In his new position with the Central Coast Vineyard Team, Fritz Westover will provide members with technical grapegrowing advice.
The Central Coast Vineyard Team
, a leader in sustainability for almost 20 years, will bolster its technical research and outreach with the appointment of Fritz Westover. Currently viticulture extension program specialist in Houston, Texas, Westover will for the first time provide members with in-house technical advice from the Vineyard Team staff.
Perhaps best known for its SIP (Sustainability in Practice) program, which has certified 30,000 vineyard acres throughout California, Vineyard Team members conducted their first self-assessment through its “Positive Points” program in 1996. More than half a million cases of wine now bear the distinctive SIP seal.
According to Kris Beal, who has been with CCVT as its first and only executive director since 1998, “This is a very important time for us. Making an investment in this type of individual demonstrates the value we place on science and information. It shows our commitment to science and will give us a lot of choices.”
Westover will, she said, “Help us develop and shape content and education programs. He’ll weigh on SIP and do research with our willing base. Our clientele is anxious to study and to learn. We are the network with the infrastructure for that.”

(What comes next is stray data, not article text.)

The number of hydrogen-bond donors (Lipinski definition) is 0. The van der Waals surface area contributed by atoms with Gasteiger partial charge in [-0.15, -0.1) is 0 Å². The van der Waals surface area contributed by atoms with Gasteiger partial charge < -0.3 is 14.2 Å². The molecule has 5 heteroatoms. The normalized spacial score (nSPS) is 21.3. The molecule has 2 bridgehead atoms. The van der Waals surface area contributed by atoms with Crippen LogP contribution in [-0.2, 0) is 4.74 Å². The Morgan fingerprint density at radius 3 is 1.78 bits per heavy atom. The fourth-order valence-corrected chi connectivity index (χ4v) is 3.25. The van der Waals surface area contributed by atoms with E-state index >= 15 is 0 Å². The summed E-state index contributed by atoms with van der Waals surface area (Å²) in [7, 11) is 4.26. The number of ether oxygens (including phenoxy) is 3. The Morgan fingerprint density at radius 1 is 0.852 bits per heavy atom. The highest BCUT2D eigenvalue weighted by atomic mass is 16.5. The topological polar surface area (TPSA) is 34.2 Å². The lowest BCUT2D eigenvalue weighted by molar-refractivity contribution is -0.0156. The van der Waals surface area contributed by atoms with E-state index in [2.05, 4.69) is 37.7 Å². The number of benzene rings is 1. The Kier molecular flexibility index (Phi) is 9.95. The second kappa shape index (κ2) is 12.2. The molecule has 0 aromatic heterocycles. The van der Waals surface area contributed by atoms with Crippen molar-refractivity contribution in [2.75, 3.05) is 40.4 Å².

Now in his seventh growing season in the Gulf Coast region of Texas, Westover’s viticultural perspective is national in scope. A Pennsylvania native, he previously spent two years as an associate with Tony Wolf at Virginia Tech
. “I wanted to work with regions in their developmental stages,” he said. But he’s eager now to work in an area with larger vineyard acreage. He’s already gained a national platform as a contributor
to Wines & Vines
The vast and varied Central Coast of California is hardly an undeveloped viticulture region, he acknowledged. Is he worried that growers there might be more knowledgeable about the challenges they face?
“I’d be more concerned if they didn’t know more than me about their area. I’ll be on hand to apply my critical thinking and research to answering their concerns,” he said.
‘Very big on visuals’
When contacted by Wines & Vines
this week, Westover was standing in a vineyard that had been battered by hail the previous night. With an earlier growing season than California, Texas vineyards already had shoots more than a foot long. “All they can do is let the secondaries come out and hope they have fruit,” Westover said of the pummeled vines.
In their search, the Vineyard Team was looking for more than just viticultural expertise. “I’ll be putting together practical research and demonstrations, and serving as a spokesperson to show how things are effective,” Westover said. “I’m very big on visuals.”
Like the Vineyard Team, he held tailgate meetings for farmers and staff in Virginia and Texas. “I like to observe something at its peak, with growers implementing practices and speaking about their advantages and disadvantages.”